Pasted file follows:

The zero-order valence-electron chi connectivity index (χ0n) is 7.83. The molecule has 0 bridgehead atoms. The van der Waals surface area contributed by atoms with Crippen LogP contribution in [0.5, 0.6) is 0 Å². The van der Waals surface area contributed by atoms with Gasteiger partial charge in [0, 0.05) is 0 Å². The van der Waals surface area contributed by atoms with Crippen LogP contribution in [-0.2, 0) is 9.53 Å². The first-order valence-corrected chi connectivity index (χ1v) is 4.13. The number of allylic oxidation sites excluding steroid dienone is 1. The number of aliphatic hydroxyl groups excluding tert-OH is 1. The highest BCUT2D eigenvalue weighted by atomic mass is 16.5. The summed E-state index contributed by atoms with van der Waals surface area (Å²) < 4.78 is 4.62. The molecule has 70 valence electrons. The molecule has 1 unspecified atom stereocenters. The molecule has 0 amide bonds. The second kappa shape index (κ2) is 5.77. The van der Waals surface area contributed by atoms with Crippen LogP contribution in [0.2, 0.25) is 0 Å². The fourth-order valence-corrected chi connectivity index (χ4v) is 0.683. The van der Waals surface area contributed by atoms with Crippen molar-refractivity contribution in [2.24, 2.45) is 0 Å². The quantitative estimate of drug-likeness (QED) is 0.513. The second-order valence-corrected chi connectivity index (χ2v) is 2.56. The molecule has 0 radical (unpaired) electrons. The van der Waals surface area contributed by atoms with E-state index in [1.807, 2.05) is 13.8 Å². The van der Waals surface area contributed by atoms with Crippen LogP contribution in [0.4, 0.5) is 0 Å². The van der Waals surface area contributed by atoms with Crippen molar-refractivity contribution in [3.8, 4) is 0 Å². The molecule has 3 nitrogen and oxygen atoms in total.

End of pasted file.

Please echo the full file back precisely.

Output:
The zero-order valence-electron chi connectivity index (χ0n) is 7.83. The molecule has 0 bridgehead atoms. The van der Waals surface area contributed by atoms with Crippen LogP contribution in [0.5, 0.6) is 0 Å². The van der Waals surface area contributed by atoms with Gasteiger partial charge in [0, 0.05) is 0 Å². The van der Waals surface area contributed by atoms with Crippen LogP contribution in [-0.2, 0) is 9.53 Å². The first-order valence-corrected chi connectivity index (χ1v) is 4.13. The number of allylic oxidation sites excluding steroid dienone is 1. The number of aliphatic hydroxyl groups excluding tert-OH is 1. The highest BCUT2D eigenvalue weighted by atomic mass is 16.5. The summed E-state index contributed by atoms with van der Waals surface area (Å²) < 4.78 is 4.62. The molecule has 70 valence electrons. The molecule has 1 unspecified atom stereocenters. The molecule has 0 amide bonds. The second kappa shape index (κ2) is 5.77. The van der Waals surface area contributed by atoms with Crippen LogP contribution in [0.2, 0.25) is 0 Å². The fourth-order valence-corrected chi connectivity index (χ4v) is 0.683. The van der Waals surface area contributed by atoms with Crippen molar-refractivity contribution in [2.24, 2.45) is 0 Å². The quantitative estimate of drug-likeness (QED) is 0.513. The second-order valence-corrected chi connectivity index (χ2v) is 2.56. The molecule has 0 radical (unpaired) electrons. The van der Waals surface area contributed by atoms with E-state index in [1.807, 2.05) is 13.8 Å². The van der Waals surface area contributed by atoms with Crippen LogP contribution in [0.4, 0.5) is 0 Å². The van der Waals surface area contributed by atoms with Crippen molar-refractivity contribution in [3.8, 4) is 0 Å². The molecule has 3 nitrogen and oxygen atoms in total.